I am of course aware of recent media coverage regarding the non-endorsement of penalty points on the driver records of those convicted of offences under the Road Traffic Acts, mainly speeding, due to the non-production of driving licences in Court.
The penalty point system has been in place for almost 15 years, and has processed to date more than three million penalty point offence records on my Department's National Vehicle and Driver File. Over 85% of penalty point records are received from an Garda Síochána where the offender opts to pay the fixed charge amount and accepts the penalty points. The remainder are received from the Courts Service, following convictions, unless an offender does not appear in court, or does not produce their licence for the court.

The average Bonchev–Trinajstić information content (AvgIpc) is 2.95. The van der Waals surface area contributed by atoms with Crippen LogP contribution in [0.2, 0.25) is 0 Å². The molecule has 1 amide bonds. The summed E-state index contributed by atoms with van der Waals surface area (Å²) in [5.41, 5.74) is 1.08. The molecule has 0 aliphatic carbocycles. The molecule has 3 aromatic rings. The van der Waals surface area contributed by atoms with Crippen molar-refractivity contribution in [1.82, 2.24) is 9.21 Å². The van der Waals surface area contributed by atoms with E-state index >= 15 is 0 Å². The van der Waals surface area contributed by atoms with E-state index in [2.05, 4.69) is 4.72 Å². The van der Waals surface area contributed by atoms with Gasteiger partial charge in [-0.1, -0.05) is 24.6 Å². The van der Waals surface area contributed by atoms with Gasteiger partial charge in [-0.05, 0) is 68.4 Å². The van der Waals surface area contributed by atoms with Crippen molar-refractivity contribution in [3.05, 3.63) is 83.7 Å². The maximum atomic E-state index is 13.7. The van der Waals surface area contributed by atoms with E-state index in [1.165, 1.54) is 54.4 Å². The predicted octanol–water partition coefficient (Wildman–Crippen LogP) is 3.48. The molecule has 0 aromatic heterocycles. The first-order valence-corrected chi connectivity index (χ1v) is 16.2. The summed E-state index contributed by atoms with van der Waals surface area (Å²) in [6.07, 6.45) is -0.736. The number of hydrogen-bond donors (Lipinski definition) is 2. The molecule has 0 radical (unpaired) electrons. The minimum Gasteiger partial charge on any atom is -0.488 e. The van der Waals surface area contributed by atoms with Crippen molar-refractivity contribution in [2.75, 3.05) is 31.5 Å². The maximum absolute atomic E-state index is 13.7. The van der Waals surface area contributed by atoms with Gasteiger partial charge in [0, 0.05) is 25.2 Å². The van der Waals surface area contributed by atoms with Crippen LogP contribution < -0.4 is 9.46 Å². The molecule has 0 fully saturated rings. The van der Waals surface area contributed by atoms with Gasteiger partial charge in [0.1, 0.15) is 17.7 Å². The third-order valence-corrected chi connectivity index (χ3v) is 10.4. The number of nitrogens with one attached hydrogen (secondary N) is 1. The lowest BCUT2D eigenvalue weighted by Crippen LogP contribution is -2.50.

Section 22 of the Road Traffic Act 2002, as amended, addresses the question of production of driving licences in court. Following difficulties with the original processes set out in section 22, my Department engaged with the Department of Justice and Equality with a view to revising the process. This was done by amendment of section 22 in the Road Traffic Act 2016. The new procedure provides that where a person is convicted of an offence under the Road Traffic Acts "the Presiding Judge shall require the person to produce his or her driving licence or learner permit to the Registrar, Clerk or other Principal Officer of the Court and the Court shall record whether or not the licence or permit was produced and where the licence or permit was produced, the details specified in that licence or permit."
I have written to my colleague, the Minister for Justice and Equality, to express my disappointment that there does not appear to be a consistent approach across District Courts to comply with the production of driving licence requirements, and I have asked him to examine any means at the disposal of his office to address this issue.